Linda Lee Blakemore is the author of “Entrenched: A Memoir of Holding On and Letting Go,” in which she shares her awakening to the ways that child abuse affected her life as an adult and how she found a path toward healing.
Published in 2022, "Entrenched" is Linda's second book. Her first is “Kids Helping Kids (Break the Silence of Sexual Abuse),” which was published in 2003 long before she was fully healed enough to write the story of her own life. In "Kids Helping Kids," children tell their true stories to help other children.
In addition to writing both books to help others, Linda is a speaker and an advocate for those who have experienced abuse. To learn more, please visit her website.
Her books are available on her site as well as on Amazon and elsewhere where books are sold. They're also in library collections.
In this interview, Linda mentions another book that proved instrumental to her healing. Here's the Amazon link: The Courage to Heal: A Guide for Women Survivors of Child Sexual Abuse, 20th Anniversary Edition by Ellen Bass and Laura Davis.
Thank you for listening to The Gale Hill Radio Hour, a show about purpose, passion, and sharing our gifts with the world.
Hello and welcome to The Gale Hill Radio Hour.
I'm your host, Kate Jones, having a conversation with Linda Lee Blakemore, author of "Entrenched: A Memoir of Holding On and Letting Go."
Linda also is an advocate, survivor, speaker, and the author of "Kids Helping Kids (Break the Silence of Sexual Abuse)."
Linda, thank you for being on the show today.
Kate, thank you so much for having me.
It's a pleasure to have you on the show. "Entrenched" is your second book, which really began as personal journaling toward healing. Would you talk about that?
Sure. I would really be honored to. Many years after publishing my first book, when my second husband left me for the fourth time -- this time to move in with his best friend who had been charged with possession of child pornography...
Hmm. That sounds like a good choice.
Yeah, exactly. I picked up the pen again. I'd always written, but of course you get away from it in your life. This time, I started writing to understand the demons that possessed my second husband. I believe that if I could understand him, I could love him healthy. I could fix him. I could fix us. And the interesting thing is, I had no idea that what I would find were actually the demons inside of me.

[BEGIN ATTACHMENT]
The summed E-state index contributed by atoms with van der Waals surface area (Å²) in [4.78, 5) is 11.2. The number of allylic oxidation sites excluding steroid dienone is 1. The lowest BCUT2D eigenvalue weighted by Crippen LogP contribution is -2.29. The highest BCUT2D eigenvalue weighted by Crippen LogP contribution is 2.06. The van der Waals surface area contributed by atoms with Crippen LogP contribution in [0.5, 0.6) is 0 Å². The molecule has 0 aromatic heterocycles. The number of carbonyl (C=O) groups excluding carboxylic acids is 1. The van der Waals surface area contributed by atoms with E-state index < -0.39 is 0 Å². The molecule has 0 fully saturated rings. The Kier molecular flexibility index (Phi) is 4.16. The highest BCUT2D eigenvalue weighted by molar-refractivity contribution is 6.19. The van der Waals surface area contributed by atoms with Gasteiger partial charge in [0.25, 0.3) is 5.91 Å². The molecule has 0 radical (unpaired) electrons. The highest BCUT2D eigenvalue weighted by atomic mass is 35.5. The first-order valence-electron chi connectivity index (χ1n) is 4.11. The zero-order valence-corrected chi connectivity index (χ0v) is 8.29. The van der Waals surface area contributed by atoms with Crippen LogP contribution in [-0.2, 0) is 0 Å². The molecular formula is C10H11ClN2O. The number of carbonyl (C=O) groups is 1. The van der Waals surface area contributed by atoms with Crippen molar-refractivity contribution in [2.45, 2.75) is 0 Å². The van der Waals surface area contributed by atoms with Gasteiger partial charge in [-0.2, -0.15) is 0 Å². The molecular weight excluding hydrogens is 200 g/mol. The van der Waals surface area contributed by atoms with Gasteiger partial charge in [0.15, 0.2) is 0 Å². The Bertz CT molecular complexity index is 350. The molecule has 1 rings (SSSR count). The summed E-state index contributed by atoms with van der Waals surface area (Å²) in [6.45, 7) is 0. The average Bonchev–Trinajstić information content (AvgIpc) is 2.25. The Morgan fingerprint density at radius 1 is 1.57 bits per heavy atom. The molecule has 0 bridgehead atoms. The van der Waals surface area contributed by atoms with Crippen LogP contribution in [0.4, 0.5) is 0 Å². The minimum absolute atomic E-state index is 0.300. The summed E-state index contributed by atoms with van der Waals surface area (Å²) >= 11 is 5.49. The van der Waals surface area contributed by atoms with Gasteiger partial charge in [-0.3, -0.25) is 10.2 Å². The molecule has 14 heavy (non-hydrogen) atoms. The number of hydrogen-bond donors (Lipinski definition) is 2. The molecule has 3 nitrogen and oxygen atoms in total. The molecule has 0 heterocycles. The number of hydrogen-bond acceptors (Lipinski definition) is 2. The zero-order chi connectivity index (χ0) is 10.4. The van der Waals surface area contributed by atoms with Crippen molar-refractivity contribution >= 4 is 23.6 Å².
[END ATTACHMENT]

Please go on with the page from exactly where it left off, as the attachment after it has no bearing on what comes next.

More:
And writing this time was very different than writing my first book. There were no interviews to conduct or research to perform, at least not at this stage. The work was very internal, thoughtful, introspective. I was doing a lot of journaling and that was therapeutic. And that's the thing about writing that, you know, I find so compelling and so helpful, putting something down on the page separates it from you. It gives it a life of its own. I mean, of course, it's always there and you can pick it up any time you want, but you are in control. So those thoughts are no longer inside your head or your heart, keeping you fixated and anxious.
I like that very much. You mentioned when we spoke on the phone a while ago that you're an unlikely writer. How so?
I really am. So as you know, I'm an author of two published books, but I flunked every college-level creative writing course I ever took. I even had one professor tell me to give up the dream. But I always loved to write. Even as a child, I could be found holed up in my bedroom with a tablet and a pen. Of course, as as an adult with four children in five years, I was too busy to write or to enjoy the craft.
But with the return of my repressed memories of child sexual abuse -- which came right after the engagement to my second husband, Jack -- the counselor at the Pittsburgh Action Against Rape recommended a book, "The Courage to Heal" by Ellen Bass and Laura Davis, and each chapter ended with a writing exercise that brought me back to that craft that I loved. And of course the writing that I needed to heal.
So let's go back to your first book for a moment. What led you to write it?
It's a really interesting story, Kate. When I had finally gotten through that dark and, of course, very difficult time in my life, it had taken so many to help me heal that I wanted to give back.